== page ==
Picturing Muhammad? Perceptions of the Prophet from the Hijra to Hip-Hop

HIST 282 - Atanasova, Kameliya N.

To Muslims, Muhammad is a prophetic figure whose model life is to be emulated; to non-Muslims, a controversial figure that has stirred the imagination for centuries. Through an analysis of the earliest non-Muslim sources on Muhammad, to insider Muslim narratives of the prophet's miraculous life, to polemical medieval Christian stories about him, to Deepak Chopra and Muhammad in hip-hop, this course explores the various historical, literary, and media representations of Muhammad. We will pay special attention to recent controversies on visual depictions of Muhammad, as well as contemporary ritual practices surrounding the embodiment of Islam's most important prophet.

New Testament

REL 102 - Brown, Alexandra R.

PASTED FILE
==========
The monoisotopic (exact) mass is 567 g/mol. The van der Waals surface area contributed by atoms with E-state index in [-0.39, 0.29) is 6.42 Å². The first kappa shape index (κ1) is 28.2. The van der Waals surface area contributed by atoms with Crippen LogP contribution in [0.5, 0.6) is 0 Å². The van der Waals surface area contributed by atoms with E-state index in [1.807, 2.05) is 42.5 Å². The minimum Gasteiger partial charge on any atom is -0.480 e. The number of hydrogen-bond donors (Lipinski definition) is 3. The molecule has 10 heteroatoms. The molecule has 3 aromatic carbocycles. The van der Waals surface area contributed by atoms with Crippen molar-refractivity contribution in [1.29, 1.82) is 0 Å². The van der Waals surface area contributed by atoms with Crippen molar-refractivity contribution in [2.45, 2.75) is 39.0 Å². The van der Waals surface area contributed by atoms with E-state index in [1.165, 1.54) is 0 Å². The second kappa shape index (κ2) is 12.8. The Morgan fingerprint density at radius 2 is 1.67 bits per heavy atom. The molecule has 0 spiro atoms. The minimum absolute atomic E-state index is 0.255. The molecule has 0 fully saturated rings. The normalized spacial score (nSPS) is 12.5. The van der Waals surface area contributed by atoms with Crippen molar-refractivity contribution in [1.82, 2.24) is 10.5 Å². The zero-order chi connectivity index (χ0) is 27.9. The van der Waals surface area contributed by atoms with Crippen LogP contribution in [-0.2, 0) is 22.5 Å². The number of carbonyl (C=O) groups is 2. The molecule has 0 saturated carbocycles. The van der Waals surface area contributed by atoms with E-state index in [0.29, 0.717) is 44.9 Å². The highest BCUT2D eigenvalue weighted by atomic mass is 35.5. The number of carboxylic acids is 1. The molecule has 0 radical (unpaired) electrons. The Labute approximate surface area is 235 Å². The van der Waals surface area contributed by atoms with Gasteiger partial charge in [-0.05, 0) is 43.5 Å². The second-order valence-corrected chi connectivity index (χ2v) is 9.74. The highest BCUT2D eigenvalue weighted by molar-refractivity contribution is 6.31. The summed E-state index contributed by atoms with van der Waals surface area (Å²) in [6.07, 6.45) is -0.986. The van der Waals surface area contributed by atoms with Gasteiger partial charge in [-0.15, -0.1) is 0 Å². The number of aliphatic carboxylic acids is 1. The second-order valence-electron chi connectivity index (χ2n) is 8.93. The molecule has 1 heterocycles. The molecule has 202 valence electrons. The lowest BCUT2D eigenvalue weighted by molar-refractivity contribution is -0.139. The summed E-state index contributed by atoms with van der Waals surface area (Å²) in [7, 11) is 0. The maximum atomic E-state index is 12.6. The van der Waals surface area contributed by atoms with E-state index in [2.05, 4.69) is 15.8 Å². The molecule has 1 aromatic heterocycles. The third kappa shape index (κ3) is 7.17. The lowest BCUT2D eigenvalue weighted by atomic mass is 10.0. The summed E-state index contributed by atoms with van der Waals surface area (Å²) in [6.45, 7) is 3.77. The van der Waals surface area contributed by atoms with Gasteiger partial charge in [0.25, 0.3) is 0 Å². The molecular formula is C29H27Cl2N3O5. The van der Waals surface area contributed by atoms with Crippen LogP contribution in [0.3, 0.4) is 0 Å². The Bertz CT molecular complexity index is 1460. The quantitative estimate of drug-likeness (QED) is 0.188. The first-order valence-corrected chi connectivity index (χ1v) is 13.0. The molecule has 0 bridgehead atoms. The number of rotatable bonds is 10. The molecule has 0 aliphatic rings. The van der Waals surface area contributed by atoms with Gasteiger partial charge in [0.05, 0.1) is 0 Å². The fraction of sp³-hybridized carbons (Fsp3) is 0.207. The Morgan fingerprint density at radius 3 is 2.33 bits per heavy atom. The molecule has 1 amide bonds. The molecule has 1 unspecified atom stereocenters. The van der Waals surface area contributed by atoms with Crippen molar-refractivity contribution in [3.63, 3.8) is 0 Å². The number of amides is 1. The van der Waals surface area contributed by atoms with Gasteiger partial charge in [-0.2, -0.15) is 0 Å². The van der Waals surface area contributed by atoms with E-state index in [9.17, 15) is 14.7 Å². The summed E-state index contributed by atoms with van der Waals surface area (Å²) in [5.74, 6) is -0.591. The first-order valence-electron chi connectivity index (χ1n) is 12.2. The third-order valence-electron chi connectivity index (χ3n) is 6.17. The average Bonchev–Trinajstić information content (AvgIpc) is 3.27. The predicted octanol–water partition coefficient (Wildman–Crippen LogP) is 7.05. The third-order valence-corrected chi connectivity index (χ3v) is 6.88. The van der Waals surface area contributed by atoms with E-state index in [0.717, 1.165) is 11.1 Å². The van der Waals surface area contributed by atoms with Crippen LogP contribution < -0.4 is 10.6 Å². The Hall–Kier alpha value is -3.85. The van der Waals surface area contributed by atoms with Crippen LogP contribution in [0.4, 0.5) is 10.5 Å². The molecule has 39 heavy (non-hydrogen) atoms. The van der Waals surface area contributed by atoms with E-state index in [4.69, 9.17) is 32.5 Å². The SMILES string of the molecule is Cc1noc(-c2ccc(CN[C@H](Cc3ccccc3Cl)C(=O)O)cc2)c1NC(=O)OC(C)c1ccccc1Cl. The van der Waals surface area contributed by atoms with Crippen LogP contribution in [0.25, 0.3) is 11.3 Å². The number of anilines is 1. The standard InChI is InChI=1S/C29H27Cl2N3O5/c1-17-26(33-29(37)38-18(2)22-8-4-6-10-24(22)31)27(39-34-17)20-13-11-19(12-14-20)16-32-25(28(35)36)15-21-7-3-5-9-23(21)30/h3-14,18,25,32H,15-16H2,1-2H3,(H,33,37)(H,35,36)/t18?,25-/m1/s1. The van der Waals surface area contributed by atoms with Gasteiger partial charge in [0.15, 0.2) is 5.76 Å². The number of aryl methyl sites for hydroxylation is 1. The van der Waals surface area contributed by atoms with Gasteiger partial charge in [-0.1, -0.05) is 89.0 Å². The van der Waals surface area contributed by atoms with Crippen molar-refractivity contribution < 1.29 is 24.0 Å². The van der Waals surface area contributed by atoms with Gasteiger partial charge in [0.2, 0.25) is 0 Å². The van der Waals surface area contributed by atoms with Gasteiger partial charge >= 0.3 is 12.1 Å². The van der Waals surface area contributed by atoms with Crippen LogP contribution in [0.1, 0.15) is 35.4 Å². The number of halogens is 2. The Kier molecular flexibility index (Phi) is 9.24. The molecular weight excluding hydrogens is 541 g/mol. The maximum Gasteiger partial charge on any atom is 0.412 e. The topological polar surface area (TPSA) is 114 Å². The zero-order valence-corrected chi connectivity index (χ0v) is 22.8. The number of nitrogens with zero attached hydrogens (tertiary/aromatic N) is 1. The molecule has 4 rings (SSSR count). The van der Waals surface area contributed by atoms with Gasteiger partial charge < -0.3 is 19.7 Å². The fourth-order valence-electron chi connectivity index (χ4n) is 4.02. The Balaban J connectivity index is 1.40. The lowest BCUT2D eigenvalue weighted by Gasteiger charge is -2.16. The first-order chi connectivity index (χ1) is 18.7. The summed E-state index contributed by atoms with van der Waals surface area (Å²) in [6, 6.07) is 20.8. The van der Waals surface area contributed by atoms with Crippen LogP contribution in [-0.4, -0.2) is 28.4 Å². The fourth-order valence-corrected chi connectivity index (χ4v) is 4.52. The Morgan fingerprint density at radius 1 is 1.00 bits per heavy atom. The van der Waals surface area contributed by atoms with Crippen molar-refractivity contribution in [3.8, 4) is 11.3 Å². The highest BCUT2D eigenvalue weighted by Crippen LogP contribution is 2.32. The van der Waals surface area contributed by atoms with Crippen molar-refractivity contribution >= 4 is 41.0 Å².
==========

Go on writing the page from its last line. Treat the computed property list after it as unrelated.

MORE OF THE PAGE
An introduction to the history, literature and interpretation of the New Testament.

Introduction to Islam

REL 105 - Atanasova, Kameliya N.

This course familiarizes students with the foundations of the Islamic tradition and the diverse historical and geographical manifestations of belief and practice built upon those foundations. Throughout the course, the role of Islam in shaping cultural, social, gender, and political identities is explored. Readings are drawn from the writings of both historical and contemporary Muslim thinkers.

Judaism: Tradition and Modernity

REL 106 - Filler, Emily A.

This course is an introduction to the rituals, concepts, and practices of Judaism from antiquity to the present day. Through a wide variety of sources, including rabbinic debate, fiction, drama, liturgy, memoirs, film, and history, we will consider how the Jewish tradition has developed, changed, and interacted with other traditions. Particular attention will be paid to the development of modern Jewish movements and communities.  

Buddhism

REL 131 - Haskett, Christian P. (Chris)

A survey of the historical development of the doctrines and practices of Buddhism. After a discussion of the Hindu origins of Buddhism, the course focuses on the development of the Theravada, Vajrayana and Mahayana traditions. A class trip to at least one Buddhist center is included.